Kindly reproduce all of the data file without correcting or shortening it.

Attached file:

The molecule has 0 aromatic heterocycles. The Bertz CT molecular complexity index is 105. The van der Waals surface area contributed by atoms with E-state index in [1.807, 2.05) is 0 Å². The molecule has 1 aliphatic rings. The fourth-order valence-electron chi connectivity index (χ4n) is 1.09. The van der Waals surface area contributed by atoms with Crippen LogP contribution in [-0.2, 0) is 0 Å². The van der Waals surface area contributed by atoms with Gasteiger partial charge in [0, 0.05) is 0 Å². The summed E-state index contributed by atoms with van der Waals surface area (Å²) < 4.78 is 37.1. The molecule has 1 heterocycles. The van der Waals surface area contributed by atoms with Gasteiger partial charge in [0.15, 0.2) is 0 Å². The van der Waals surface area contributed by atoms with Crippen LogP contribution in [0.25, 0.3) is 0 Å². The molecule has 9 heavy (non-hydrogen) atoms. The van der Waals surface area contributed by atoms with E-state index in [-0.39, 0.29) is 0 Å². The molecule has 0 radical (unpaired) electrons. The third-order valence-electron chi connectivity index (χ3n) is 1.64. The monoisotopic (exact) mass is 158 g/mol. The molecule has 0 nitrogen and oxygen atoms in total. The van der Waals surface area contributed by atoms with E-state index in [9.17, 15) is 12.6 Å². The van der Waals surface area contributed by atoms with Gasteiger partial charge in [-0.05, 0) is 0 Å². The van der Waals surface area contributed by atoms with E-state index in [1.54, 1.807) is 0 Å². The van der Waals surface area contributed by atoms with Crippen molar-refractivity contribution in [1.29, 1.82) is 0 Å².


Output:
The molecule has 0 aromatic heterocycles. The Bertz CT molecular complexity index is 105. The van der Waals surface area contributed by atoms with E-state index in [1.807, 2.05) is 0 Å². The molecule has 1 aliphatic rings. The fourth-order valence-electron chi connectivity index (χ4n) is 1.09. The van der Waals surface area contributed by atoms with Crippen LogP contribution in [-0.2, 0) is 0 Å². The van der Waals surface area contributed by atoms with Gasteiger partial charge in [0, 0.05) is 0 Å². The summed E-state index contributed by atoms with van der Waals surface area (Å²) < 4.78 is 37.1. The molecule has 1 heterocycles. The van der Waals surface area contributed by atoms with Gasteiger partial charge in [0.15, 0.2) is 0 Å². The van der Waals surface area contributed by atoms with Crippen LogP contribution in [0.25, 0.3) is 0 Å². The molecule has 9 heavy (non-hydrogen) atoms. The van der Waals surface area contributed by atoms with E-state index in [-0.39, 0.29) is 0 Å². The molecule has 0 radical (unpaired) electrons. The third-order valence-electron chi connectivity index (χ3n) is 1.64. The monoisotopic (exact) mass is 158 g/mol. The molecule has 0 nitrogen and oxygen atoms in total. The van der Waals surface area contributed by atoms with E-state index in [9.17, 15) is 12.6 Å². The van der Waals surface area contributed by atoms with Gasteiger partial charge in [-0.05, 0) is 0 Å². The van der Waals surface area contributed by atoms with E-state index in [1.54, 1.807) is 0 Å². The van der Waals surface area contributed by atoms with Crippen molar-refractivity contribution in [1.29, 1.82) is 0 Å².